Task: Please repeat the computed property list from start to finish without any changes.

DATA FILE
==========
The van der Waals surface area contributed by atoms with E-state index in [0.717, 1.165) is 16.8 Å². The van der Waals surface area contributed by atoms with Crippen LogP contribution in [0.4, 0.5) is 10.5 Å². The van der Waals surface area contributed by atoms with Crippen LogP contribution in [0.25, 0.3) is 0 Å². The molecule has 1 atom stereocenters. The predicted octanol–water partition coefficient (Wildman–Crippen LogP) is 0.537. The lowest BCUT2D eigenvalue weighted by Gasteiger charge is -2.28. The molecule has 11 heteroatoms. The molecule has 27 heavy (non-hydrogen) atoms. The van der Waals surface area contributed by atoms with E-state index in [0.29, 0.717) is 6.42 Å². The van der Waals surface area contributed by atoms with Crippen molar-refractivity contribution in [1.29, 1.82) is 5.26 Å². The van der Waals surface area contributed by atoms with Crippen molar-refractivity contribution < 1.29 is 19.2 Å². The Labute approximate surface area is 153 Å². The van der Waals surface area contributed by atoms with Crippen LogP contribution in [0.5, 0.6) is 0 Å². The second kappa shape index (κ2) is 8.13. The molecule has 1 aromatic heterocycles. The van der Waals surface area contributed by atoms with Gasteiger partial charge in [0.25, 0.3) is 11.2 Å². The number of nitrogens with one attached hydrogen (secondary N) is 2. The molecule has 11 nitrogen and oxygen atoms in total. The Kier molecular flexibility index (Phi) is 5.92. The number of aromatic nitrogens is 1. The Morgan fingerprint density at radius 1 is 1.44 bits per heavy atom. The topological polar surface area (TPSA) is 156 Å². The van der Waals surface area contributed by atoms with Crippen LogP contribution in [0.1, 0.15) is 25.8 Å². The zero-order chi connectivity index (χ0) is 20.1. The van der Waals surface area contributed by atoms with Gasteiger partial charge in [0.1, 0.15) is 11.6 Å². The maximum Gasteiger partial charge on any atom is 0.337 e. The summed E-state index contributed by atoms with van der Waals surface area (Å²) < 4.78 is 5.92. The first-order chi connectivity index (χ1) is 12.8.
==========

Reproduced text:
The van der Waals surface area contributed by atoms with E-state index in [0.717, 1.165) is 16.8 Å². The van der Waals surface area contributed by atoms with Crippen LogP contribution in [0.4, 0.5) is 10.5 Å². The van der Waals surface area contributed by atoms with Crippen LogP contribution in [0.25, 0.3) is 0 Å². The molecule has 1 atom stereocenters. The predicted octanol–water partition coefficient (Wildman–Crippen LogP) is 0.537. The lowest BCUT2D eigenvalue weighted by Gasteiger charge is -2.28. The molecule has 11 heteroatoms. The molecule has 27 heavy (non-hydrogen) atoms. The van der Waals surface area contributed by atoms with E-state index in [0.29, 0.717) is 6.42 Å². The van der Waals surface area contributed by atoms with Crippen molar-refractivity contribution in [1.29, 1.82) is 5.26 Å². The van der Waals surface area contributed by atoms with Crippen molar-refractivity contribution < 1.29 is 19.2 Å². The Labute approximate surface area is 153 Å². The van der Waals surface area contributed by atoms with Crippen LogP contribution in [0.5, 0.6) is 0 Å². The second kappa shape index (κ2) is 8.13. The molecule has 1 aromatic heterocycles. The van der Waals surface area contributed by atoms with Gasteiger partial charge in [0.25, 0.3) is 11.2 Å². The number of nitrogens with one attached hydrogen (secondary N) is 2. The molecule has 11 nitrogen and oxygen atoms in total. The Kier molecular flexibility index (Phi) is 5.92. The number of aromatic nitrogens is 1. The Morgan fingerprint density at radius 1 is 1.44 bits per heavy atom. The topological polar surface area (TPSA) is 156 Å². The van der Waals surface area contributed by atoms with Crippen LogP contribution in [0.1, 0.15) is 25.8 Å². The zero-order chi connectivity index (χ0) is 20.1. The van der Waals surface area contributed by atoms with Gasteiger partial charge in [0.1, 0.15) is 11.6 Å². The maximum Gasteiger partial charge on any atom is 0.337 e. The summed E-state index contributed by atoms with van der Waals surface area (Å²) < 4.78 is 5.92. The first-order chi connectivity index (χ1) is 12.8.